Ewe people of Ghana, Togo, Nigeria , Benin and Ivory Coast.

Ewe people of Ghana, Togo, Nigeria , Benin and Ivory Coast.

Ewe People also known as Evê can be found in Ghana, Togo, Benin, some parts of Nigeria and Ivory Coast, they are part of the Gbe Speaking People and related to the Fon, Mina and Aja people.  
According to Professor Amenumey he claimed they originally came from Ketu in Dahomey Present day Benin which is considered as a Yoruba area, they were eventually forced which led to migration from eastward as a result of the expansions others claimed the Eweland extended from the mono river on the western border of Dahomey Present day Benin across Present day Togo and into the present day southeastern Ghana which is believed to be formely British Togoland as far as the volta river, from the south to the north and extend from the coast into the heavily forest hills. 

According to an Ewe writer he also claimed the Ewe has its origins at the niger river to the northeast of their present day location just before the coming of the British, French and Germans in the 19th Century it is said they were persistently attacked from north west in 1884, when the German protectorate of Togoland was established they were divided up between both British and German territory after the world war l from 1914- 1918 with the legacy of nations divided Eweland granted territory mandates to both Britian and France in 1945, the league of nations was dissolved and united nations was formed.  
According to Anthropologist Dr. Dzameshie they were part of the Oyo Kingdom which was founded by the Yoruba people of Nigeria in Ille Ife, Western part of Nigeria during this Kingdom the Ewe, Yoruba, Ga, Mina and Fon were part of this Kingdom wars took place in 1300s, many of them fled to Ketu in Present day Benin to the west then in the late 1400s they moved into two large groups including Ewe and people who were not Ewe and settled in Tado in present day Togo and even further west the second group fled from Ketu and settled at Tado before they settled in Notsie,Togo around 1600s it is believed the second group were Anlo, Gbi spelled Be and Agu she claimed they came and formed what is known as the Ewe others claimed they settled in Badagry, Nigeria and where a small population of Ewes in Ivory Coast from Notsie.

 Ewe settled in the Southern part of Ivory Coast and from Notsie settled in their present day homeland in the Volta, during slavery the Europeans such as British and French captured them into slavery to the Americas and Carribeans, places like Puerto Rico, U.S.A, Guatemala, Venezuela, Jamaica, Antigua and Barbuda, Grenada, Dominica ,Haiti and other parts of the Carribeans and Americas sold into slavery.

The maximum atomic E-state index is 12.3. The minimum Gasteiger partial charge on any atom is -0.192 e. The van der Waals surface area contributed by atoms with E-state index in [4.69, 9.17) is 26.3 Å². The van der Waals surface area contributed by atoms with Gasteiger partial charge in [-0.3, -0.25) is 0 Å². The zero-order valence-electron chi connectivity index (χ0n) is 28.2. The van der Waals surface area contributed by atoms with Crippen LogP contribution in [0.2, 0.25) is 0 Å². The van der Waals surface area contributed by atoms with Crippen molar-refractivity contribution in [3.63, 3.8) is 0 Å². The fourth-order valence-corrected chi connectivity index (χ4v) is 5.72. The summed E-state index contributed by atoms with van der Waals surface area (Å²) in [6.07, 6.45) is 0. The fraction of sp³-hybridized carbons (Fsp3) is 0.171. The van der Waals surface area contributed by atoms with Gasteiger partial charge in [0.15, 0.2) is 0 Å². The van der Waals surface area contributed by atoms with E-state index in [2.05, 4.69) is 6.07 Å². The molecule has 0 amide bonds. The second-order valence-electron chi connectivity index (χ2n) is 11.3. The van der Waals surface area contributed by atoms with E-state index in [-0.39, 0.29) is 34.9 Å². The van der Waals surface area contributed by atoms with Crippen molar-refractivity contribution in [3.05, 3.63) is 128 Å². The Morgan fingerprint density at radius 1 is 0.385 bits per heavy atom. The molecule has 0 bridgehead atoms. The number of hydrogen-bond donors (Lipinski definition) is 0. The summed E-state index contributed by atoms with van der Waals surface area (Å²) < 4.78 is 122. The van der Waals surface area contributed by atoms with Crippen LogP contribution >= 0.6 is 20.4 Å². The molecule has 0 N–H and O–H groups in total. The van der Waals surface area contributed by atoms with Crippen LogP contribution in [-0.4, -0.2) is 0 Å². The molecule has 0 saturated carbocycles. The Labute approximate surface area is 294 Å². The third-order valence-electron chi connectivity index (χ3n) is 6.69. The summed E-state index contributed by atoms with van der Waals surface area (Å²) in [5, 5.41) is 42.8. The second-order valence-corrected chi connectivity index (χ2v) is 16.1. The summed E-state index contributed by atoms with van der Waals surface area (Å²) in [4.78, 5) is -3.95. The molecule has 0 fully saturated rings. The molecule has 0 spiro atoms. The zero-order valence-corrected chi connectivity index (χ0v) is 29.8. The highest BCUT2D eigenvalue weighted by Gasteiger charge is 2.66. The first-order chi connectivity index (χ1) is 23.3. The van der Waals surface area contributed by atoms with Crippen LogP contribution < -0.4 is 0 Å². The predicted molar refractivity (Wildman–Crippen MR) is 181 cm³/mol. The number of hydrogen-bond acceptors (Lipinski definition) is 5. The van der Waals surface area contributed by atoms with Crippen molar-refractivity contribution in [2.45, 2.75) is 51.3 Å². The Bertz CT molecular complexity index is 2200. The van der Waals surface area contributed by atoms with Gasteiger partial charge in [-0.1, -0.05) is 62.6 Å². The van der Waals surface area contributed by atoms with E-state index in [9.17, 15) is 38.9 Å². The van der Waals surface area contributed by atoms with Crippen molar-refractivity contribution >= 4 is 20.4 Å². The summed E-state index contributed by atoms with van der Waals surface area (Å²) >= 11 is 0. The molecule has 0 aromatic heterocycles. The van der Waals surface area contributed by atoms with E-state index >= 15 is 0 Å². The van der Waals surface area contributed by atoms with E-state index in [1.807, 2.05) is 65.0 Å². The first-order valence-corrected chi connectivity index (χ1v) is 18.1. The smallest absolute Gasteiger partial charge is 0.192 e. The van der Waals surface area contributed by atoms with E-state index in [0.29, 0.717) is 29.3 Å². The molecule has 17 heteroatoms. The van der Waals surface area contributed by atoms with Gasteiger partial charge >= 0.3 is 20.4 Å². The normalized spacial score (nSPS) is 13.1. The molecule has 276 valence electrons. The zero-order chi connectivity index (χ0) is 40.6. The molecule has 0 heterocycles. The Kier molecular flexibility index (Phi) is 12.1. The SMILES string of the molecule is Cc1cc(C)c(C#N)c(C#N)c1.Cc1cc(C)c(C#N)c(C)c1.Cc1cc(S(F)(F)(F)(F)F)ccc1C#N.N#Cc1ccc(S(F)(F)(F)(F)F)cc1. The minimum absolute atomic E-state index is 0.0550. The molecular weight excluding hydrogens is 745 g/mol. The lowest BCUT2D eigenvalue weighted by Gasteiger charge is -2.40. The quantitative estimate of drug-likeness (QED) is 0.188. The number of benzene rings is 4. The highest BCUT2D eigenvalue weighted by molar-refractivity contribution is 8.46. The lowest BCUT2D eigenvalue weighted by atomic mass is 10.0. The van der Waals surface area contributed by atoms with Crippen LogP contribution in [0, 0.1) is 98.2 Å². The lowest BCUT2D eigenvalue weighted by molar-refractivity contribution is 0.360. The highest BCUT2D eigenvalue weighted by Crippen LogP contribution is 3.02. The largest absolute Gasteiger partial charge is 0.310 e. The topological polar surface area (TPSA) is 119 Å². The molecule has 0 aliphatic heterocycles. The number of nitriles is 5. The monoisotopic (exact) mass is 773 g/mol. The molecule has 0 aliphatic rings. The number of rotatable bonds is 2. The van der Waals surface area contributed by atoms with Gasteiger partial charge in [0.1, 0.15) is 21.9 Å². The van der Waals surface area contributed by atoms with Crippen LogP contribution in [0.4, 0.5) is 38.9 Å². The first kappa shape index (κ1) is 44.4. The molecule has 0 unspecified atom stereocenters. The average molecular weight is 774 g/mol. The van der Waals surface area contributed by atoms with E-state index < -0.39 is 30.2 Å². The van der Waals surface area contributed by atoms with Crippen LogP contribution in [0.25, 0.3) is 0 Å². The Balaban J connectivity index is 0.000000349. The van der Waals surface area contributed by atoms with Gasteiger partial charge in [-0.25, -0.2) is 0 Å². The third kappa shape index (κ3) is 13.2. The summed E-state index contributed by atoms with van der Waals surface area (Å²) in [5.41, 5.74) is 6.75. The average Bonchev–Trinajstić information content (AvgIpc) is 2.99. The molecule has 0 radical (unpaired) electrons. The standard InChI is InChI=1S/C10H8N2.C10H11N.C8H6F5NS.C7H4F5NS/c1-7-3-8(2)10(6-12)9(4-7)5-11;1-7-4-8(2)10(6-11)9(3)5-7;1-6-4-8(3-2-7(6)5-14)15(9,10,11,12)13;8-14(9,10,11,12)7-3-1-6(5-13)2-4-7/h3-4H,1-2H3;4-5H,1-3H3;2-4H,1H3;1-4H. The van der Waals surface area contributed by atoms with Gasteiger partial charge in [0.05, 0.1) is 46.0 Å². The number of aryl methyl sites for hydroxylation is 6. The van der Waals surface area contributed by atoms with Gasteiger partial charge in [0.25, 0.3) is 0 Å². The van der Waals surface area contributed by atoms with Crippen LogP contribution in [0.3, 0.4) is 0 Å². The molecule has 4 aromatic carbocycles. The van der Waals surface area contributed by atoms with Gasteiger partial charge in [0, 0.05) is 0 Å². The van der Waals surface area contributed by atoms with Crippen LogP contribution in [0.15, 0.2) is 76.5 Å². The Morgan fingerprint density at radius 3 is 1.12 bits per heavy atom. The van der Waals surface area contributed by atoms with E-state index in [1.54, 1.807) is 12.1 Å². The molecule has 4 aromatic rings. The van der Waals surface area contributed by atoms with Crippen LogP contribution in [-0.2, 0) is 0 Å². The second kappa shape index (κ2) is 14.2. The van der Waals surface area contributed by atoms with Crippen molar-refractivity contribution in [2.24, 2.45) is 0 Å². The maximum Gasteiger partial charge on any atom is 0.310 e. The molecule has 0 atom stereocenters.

During the late 1800s it is said Ghana was controlled by the British from 1850- 1885 but in 1884, Britian and Germany decided that they would split the land and rule then Germany had controlled the Ewe area.
 According to Anthropologist E. Ofori Akyea he made people understand in his book that Ewe and Yoruba are the same he went into details about the culture, symbolism and how the Yoruba aspects of governmental systems were borrowed and the leadership which is Awoamefia and Yoruba have similarities. 
 Asogli Ewe people traced their origins to Abyssania which is now modern day Ethiopia it is said they migrated with other Ewes from Abyssania to Oyo in ille Ife, Western Nigeria then migrated to Ketu in what is now Benin then later settled in Notsie, Togo around the 12th Century.
 Nortise had a ruler called Torgbui Agorkoli under the leadership of Torgbe Kakla they broke through a portion of the fortified for all Ewe to escaped then Torgbe Kakla and his people broke the wall after softening it through a planned and persistent splashing of water, then during the settlements it is claimed Torgbe Kakla and his people broke away from a large group and settled in what is now Komedzrale near Present day Ho in Volta, Ghana they were engaged in farming and hunting, he had three children called Akoe, Letsu, Asor and Esu it is said Komedzrale lands gradually lost their fertility and could not help with any meaningful economic and growing population and migrated futher.  
Ewe music and dances play a big role they perform dances such as Abgadza, Agbekor, Gahu, Gota, Borbor, Adanu Habobo and others dances, Agbadza dance is one of the well known dance which was envolved during the times of war it is performed in Ghana, Nigeria, Togo, Benin and some parts of Ivory Coast by Ewe people followed by Agbekor dance is a war dance performed by Ewe in Ghana and some parts of Ivory Coast it was performed by the Ewes before going to war the drummer calls to perform a specific movement songs include Hatsiatsia.  
Gahu dance is perfomed by Ewe people in Togo, Ghana and Nigeria is performed during marriages, wedding, ceremonies, festivals, funeral and other social ocassions, Adanu Habobo is performed only in Benin by Ewe during ocassion it is believed to have its roots among the Yoruba people of Nigeria along with its songs and Gota dance is perfomed by Ewe people is considered to be a community dance the dancers and spectators alike become hypnotized by music until the drummers suddenly stop is performed along with other dances during ceremonies and Jazz in some parts of Cuba have Ewe roots and other roots in other parts of Africa.
Source: Selikem Okatakyie 
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